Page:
[Another Re-Post from my Sidelines Magazine writing! Have fun!]
Let’s jump into deceptively shallow waters for a moment. I know I’ll get a lot of interesting opinions on this one, so I’m putting my swimming cap on. Ready? Set? Jump!
Japan and the West have a mutual relationship that can best be described as that of star-crossed lovers. Each country has been infatuated with the other for over a century, waxing poetic and declaring the other exotic and mysteriously attractive, even going through a stage of intense hatred that usually is only engendered through passion and misunderstanding. We exchange philosophies like business cards in our popular entertainment. We look over each other’s shoulders constantly in fashion and design. We marry each other in hopes that our beautiful children will bridge the gap between East and West, and they often end up straddling it precariously. Japan loves America. The US loves Japan. But neither understands the other, and sometimes, neither really wants to. The love is there, nonetheless.
How can I say this with any authority? Well. In a youthful age of anime-fueled interest in Things Japanese here in the West, and hyper-tanned B-Kei girls and Hip Hop-dressed ‘Fro-wearing youth hanging out in Ueno Park and Harajuku, I am an old Japan Hand, as they used to say. Never a “hen na gaijin” – in other words, never a “Japanese Wanna-Be” but a proud mostly Black and Native American woman well-versed in Japanese modern culture and ancient literature through, first, a childhood friendship, then a stint as an undergrad at an Ivy League school and at a Japanese university, then as a full-fledged employee in Tokyo at a Japanese company, and most integrally as a young woman formerly but seriously in love – and loved – by a Japanese man, I kind of know a little of what I’m talking about.
Japanese is my second language, and if you ask my children who, unlike me, are all into Japanese anime and pop culture (and Korean and French and others, too – we have that kind of family), Japanese is my first language at home with my kids when I’m miffed or exhausted. My older kids understand quite a bit of what I call “Mama Japanese”. The younger ones are obstinate about it, but like their older siblings, they know what “Shirimasen” and “Nenasai!!” mean. As a matter of fact, many a time I have heard my oldest say, “Mom, we already know you’ll only speak Japanese by the time you’re in your 90s. We’re getting ready.” I don’t know why, but Japanese is my language of release, even if it is 20 years rusty and I am firmly and irrevocably American. (You need to taste my sweet potato pie…)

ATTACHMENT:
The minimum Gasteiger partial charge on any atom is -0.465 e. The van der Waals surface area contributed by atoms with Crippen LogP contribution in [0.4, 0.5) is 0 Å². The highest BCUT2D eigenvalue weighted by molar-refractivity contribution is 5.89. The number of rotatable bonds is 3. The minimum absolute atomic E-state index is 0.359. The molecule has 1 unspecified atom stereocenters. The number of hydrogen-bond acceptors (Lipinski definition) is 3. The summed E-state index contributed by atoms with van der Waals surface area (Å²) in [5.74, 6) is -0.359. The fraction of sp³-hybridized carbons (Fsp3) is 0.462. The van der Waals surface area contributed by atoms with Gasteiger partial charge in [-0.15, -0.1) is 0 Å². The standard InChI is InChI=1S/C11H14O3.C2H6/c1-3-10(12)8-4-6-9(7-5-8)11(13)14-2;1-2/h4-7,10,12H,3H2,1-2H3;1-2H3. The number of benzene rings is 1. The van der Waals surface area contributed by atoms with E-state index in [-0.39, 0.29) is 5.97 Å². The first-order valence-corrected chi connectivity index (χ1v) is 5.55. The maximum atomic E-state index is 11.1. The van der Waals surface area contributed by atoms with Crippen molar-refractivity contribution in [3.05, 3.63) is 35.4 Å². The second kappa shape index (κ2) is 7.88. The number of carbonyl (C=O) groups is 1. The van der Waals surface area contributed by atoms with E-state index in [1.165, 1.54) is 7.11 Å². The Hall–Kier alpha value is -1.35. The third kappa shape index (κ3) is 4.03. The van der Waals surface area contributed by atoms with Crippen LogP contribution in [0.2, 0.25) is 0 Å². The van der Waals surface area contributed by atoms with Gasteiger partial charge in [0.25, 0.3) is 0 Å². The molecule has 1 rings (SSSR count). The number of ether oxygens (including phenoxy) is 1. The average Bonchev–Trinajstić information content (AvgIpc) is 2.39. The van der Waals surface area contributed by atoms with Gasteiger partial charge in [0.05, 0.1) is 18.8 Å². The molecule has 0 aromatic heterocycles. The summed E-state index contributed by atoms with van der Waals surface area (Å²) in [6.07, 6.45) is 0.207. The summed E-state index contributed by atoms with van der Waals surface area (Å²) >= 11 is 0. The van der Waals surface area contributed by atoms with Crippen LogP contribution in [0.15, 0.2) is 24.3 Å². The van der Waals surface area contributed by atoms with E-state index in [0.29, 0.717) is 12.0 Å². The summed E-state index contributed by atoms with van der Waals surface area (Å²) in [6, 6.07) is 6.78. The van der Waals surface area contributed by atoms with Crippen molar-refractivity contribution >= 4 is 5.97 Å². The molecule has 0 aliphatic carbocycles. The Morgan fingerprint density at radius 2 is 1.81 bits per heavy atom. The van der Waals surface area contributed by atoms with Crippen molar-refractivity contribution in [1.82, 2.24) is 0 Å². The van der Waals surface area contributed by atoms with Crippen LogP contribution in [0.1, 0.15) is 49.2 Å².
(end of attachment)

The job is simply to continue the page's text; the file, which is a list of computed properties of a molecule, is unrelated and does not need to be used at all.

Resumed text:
So, when I say that Japan and the West are star-crossed lovers, I say this because star-crossed lovers are legendary in how they passionately pass through heaven and earth to meet each other, to swim through each other’s emotional waters, to be a part of each other – only to be frustrated in the end. The leveling and deceptively mainstreaming powers of the media – TV/Film/Internet – notwithstanding, cultural exchange in all its glory notwithstanding, at the very least Japan and the US have much in common now, but they are still very disparate in values and culture. Our human ties bind us, and forever will, but I believe the two will forever remain star-crossed lovers. But then everyone loves a good Love Story.